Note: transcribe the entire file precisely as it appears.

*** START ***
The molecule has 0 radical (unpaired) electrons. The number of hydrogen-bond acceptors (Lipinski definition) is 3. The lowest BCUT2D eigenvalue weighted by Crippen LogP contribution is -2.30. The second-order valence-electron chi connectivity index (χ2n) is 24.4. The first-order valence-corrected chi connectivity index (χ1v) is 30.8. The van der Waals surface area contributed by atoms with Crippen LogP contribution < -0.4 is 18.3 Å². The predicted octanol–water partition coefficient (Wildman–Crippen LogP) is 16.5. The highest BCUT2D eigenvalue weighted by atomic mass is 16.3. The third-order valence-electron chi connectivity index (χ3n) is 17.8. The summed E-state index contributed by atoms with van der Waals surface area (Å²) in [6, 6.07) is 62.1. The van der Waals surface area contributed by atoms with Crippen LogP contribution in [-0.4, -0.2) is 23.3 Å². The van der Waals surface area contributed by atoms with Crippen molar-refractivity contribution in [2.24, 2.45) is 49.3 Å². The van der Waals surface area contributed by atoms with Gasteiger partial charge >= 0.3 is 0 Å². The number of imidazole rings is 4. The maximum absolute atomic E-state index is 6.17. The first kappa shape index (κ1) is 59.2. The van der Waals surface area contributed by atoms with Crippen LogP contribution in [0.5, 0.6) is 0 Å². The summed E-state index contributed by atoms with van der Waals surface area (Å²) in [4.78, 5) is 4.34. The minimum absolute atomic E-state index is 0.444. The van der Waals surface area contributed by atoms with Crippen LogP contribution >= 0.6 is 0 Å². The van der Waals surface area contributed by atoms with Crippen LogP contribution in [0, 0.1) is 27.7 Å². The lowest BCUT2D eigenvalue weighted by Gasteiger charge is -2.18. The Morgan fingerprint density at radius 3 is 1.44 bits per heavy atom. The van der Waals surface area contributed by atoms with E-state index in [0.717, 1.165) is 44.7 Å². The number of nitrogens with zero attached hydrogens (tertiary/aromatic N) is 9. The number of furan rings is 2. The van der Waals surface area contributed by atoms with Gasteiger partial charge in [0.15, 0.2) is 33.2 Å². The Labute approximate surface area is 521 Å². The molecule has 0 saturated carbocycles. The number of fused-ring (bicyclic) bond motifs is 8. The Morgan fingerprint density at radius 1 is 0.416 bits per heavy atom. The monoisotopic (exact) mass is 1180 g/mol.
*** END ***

The molecule has 0 radical (unpaired) electrons. The number of hydrogen-bond acceptors (Lipinski definition) is 3. The lowest BCUT2D eigenvalue weighted by Crippen LogP contribution is -2.30. The second-order valence-electron chi connectivity index (χ2n) is 24.4. The first-order valence-corrected chi connectivity index (χ1v) is 30.8. The van der Waals surface area contributed by atoms with Crippen LogP contribution < -0.4 is 18.3 Å². The predicted octanol–water partition coefficient (Wildman–Crippen LogP) is 16.5. The highest BCUT2D eigenvalue weighted by atomic mass is 16.3. The third-order valence-electron chi connectivity index (χ3n) is 17.8. The summed E-state index contributed by atoms with van der Waals surface area (Å²) in [6, 6.07) is 62.1. The van der Waals surface area contributed by atoms with Crippen LogP contribution in [-0.4, -0.2) is 23.3 Å². The van der Waals surface area contributed by atoms with Crippen molar-refractivity contribution in [2.24, 2.45) is 49.3 Å². The van der Waals surface area contributed by atoms with Gasteiger partial charge >= 0.3 is 0 Å². The number of imidazole rings is 4. The maximum absolute atomic E-state index is 6.17. The first kappa shape index (κ1) is 59.2. The van der Waals surface area contributed by atoms with Crippen LogP contribution in [0.5, 0.6) is 0 Å². The summed E-state index contributed by atoms with van der Waals surface area (Å²) in [4.78, 5) is 4.34. The minimum absolute atomic E-state index is 0.444. The van der Waals surface area contributed by atoms with Crippen LogP contribution >= 0.6 is 0 Å². The van der Waals surface area contributed by atoms with Crippen LogP contribution in [0, 0.1) is 27.7 Å². The lowest BCUT2D eigenvalue weighted by Gasteiger charge is -2.18. The Morgan fingerprint density at radius 3 is 1.44 bits per heavy atom. The van der Waals surface area contributed by atoms with E-state index in [0.717, 1.165) is 44.7 Å². The number of nitrogens with zero attached hydrogens (tertiary/aromatic N) is 9. The number of furan rings is 2. The van der Waals surface area contributed by atoms with Gasteiger partial charge in [0.15, 0.2) is 33.2 Å². The Labute approximate surface area is 521 Å². The molecule has 0 saturated carbocycles. The number of fused-ring (bicyclic) bond motifs is 8. The Morgan fingerprint density at radius 1 is 0.416 bits per heavy atom. The monoisotopic (exact) mass is 1180 g/mol.